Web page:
Structure Curiosity

Curiosity and creativity can’t thrive without some structure. Structure is not the enemy of creativity, rather the right structure focuses ideas and speeds innovation. As a leader, I embrace and extol the virtues of design thinking — empathizing with our users through research, defining their needs, ideating potential solutions and prototyping and testing these solutions quickly and iteratively. We provide structure and context for curiosity and new ideas, by identifying the goal first, and then allowing the best path forward to unfold as we embark on the questioning journey together. While we want to embrace our inner child, sometimes we still need to color inside of the lines and focus on an end result – in our case, we’re trying to create magical learning experiences for kids. There are many ideas that, while good, simply don’t map to our mission. A good structure encourages forward movement. Innovation may zig and zag, but it’s important to keep progressing towards your goal.

Measurement matters too. Which ideas are working and why? We’re constantly iterating and examining to identify forward progress — and we adjust quickly and often to strategically move closer and closer to the goalpost. Based on mounds of data, user feedback and a commitment to the cutting edge — we’re fanatics about monitoring the barometers of success, and stay analytical and nimble in our approach.

Create the curiosity effect

Many organizations prioritize efficiency over exploration to the detriment of creativity. In competitive work environments specifically, there is often a drive to be first, to be right and to arrive there autonomously — stifling healthy investigation and teamwork. Another common sentiment among fast-moving, quickly growing companies is to avoid bringing attention to a challenge without proposing a solution. And so, many continue operating in the status quo. But allowing the unknown itself to be a barrier is a pitfall. By creating the environment for curiosity to thrive — taking those deep dives into the unknown — while also providing guidelines and structure to harness and advance the best ideas, organizations can unleash the curiosity effect. The free flow of ideas in pursuit of shared goals builds on itself and everyone feels part of the creative process.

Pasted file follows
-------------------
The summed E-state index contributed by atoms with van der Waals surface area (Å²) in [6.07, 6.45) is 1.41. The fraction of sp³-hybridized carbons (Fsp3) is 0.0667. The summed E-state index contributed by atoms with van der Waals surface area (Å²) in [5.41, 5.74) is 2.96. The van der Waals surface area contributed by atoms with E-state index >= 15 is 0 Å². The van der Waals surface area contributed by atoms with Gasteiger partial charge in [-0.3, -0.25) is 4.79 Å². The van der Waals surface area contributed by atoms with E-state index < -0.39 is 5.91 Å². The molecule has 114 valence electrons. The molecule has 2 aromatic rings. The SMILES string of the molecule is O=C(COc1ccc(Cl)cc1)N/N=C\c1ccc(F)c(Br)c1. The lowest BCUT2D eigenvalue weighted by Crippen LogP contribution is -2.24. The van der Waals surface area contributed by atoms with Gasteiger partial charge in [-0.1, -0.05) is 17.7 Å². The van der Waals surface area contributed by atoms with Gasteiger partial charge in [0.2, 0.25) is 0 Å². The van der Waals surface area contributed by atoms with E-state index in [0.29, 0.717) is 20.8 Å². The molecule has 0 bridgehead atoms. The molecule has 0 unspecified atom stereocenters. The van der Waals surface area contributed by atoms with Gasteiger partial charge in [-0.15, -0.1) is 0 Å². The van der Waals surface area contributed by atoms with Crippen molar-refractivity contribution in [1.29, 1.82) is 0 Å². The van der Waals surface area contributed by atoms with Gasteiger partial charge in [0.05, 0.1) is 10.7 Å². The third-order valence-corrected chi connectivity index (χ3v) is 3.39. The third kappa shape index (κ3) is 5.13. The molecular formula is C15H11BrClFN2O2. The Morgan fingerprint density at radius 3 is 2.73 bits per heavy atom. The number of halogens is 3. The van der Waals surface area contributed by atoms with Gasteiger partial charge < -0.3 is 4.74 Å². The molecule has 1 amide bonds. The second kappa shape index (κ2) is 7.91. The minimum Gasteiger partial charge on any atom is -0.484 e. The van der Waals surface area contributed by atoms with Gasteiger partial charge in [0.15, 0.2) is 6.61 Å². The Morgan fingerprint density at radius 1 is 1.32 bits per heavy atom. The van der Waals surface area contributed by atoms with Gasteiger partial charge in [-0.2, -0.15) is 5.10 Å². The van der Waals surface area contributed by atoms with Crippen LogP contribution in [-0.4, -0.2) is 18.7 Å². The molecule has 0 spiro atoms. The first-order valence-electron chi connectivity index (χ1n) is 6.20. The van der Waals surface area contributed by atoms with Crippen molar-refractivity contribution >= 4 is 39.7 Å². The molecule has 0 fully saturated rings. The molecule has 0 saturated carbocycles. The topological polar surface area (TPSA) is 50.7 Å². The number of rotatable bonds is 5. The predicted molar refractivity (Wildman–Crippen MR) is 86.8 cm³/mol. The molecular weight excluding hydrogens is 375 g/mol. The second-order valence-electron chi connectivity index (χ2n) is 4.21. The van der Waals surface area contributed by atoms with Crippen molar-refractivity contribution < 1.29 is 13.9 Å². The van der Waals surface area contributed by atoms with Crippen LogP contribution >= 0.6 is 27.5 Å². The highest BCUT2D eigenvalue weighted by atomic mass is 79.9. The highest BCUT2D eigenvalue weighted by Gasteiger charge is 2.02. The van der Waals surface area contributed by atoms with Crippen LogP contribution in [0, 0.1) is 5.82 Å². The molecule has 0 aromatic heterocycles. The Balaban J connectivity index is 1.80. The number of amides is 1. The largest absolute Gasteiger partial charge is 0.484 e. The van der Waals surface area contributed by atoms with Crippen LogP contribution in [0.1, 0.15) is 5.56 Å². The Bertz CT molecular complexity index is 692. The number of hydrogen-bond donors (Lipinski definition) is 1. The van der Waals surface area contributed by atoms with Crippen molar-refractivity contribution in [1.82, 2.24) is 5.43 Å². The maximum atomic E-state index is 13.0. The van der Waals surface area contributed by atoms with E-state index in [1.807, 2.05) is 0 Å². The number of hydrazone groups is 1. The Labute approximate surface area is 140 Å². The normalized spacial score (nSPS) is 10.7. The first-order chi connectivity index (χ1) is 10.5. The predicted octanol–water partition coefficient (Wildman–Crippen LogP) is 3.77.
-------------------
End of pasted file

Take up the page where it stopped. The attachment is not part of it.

Build new worlds

Even now that I’m older, I find that immersing myself in the fictional worlds of the characters in books made me perceive my own world differently. It’s allowed me to embrace the new and unfamiliar and helped shape my perspective as a leader. If you’re looking for inspiration to upend your approach and stir curiosity within you, I encourage you to look in unexpected places — a book, a podcast, the quietness of a getaway trip. Unplugging from the everyday is an important and underrated practice on the journey to becoming the best leader that you can be. While I read my share of business and leadership books in my ongoing quest to learn from great entrepreneurs, I also often turn to fiction for inspiration; a great work of fiction invites you into new worlds in a way that little else can. What is building a great team or company if not engaging in some level of world-building? How will this world work? Where are we going? Which library aisle should I wander down next?